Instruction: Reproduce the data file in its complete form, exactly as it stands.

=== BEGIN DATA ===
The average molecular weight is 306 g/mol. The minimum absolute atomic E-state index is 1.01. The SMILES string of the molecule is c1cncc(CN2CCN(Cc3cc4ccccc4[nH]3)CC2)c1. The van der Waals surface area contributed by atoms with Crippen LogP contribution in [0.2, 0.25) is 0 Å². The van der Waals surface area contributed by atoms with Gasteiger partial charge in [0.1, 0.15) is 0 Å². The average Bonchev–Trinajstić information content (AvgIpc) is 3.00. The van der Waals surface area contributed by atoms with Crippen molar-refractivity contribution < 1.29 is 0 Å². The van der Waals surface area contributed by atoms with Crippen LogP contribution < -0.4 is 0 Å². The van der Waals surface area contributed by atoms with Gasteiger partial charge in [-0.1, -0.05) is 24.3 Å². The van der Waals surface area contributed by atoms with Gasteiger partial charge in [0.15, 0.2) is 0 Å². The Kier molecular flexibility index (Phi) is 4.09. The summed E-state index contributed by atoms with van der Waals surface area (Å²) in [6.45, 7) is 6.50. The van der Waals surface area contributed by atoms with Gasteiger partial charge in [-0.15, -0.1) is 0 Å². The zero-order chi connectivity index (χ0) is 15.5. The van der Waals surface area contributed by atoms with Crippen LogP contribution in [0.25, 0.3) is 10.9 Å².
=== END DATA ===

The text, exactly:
The average molecular weight is 306 g/mol. The minimum absolute atomic E-state index is 1.01. The SMILES string of the molecule is c1cncc(CN2CCN(Cc3cc4ccccc4[nH]3)CC2)c1. The van der Waals surface area contributed by atoms with Crippen LogP contribution in [0.2, 0.25) is 0 Å². The van der Waals surface area contributed by atoms with Gasteiger partial charge in [0.1, 0.15) is 0 Å². The average Bonchev–Trinajstić information content (AvgIpc) is 3.00. The van der Waals surface area contributed by atoms with Crippen molar-refractivity contribution < 1.29 is 0 Å². The van der Waals surface area contributed by atoms with Crippen LogP contribution < -0.4 is 0 Å². The van der Waals surface area contributed by atoms with Gasteiger partial charge in [-0.1, -0.05) is 24.3 Å². The van der Waals surface area contributed by atoms with Gasteiger partial charge in [0.15, 0.2) is 0 Å². The Kier molecular flexibility index (Phi) is 4.09. The summed E-state index contributed by atoms with van der Waals surface area (Å²) in [6.45, 7) is 6.50. The van der Waals surface area contributed by atoms with Gasteiger partial charge in [-0.15, -0.1) is 0 Å². The zero-order chi connectivity index (χ0) is 15.5. The van der Waals surface area contributed by atoms with Crippen LogP contribution in [0.25, 0.3) is 10.9 Å².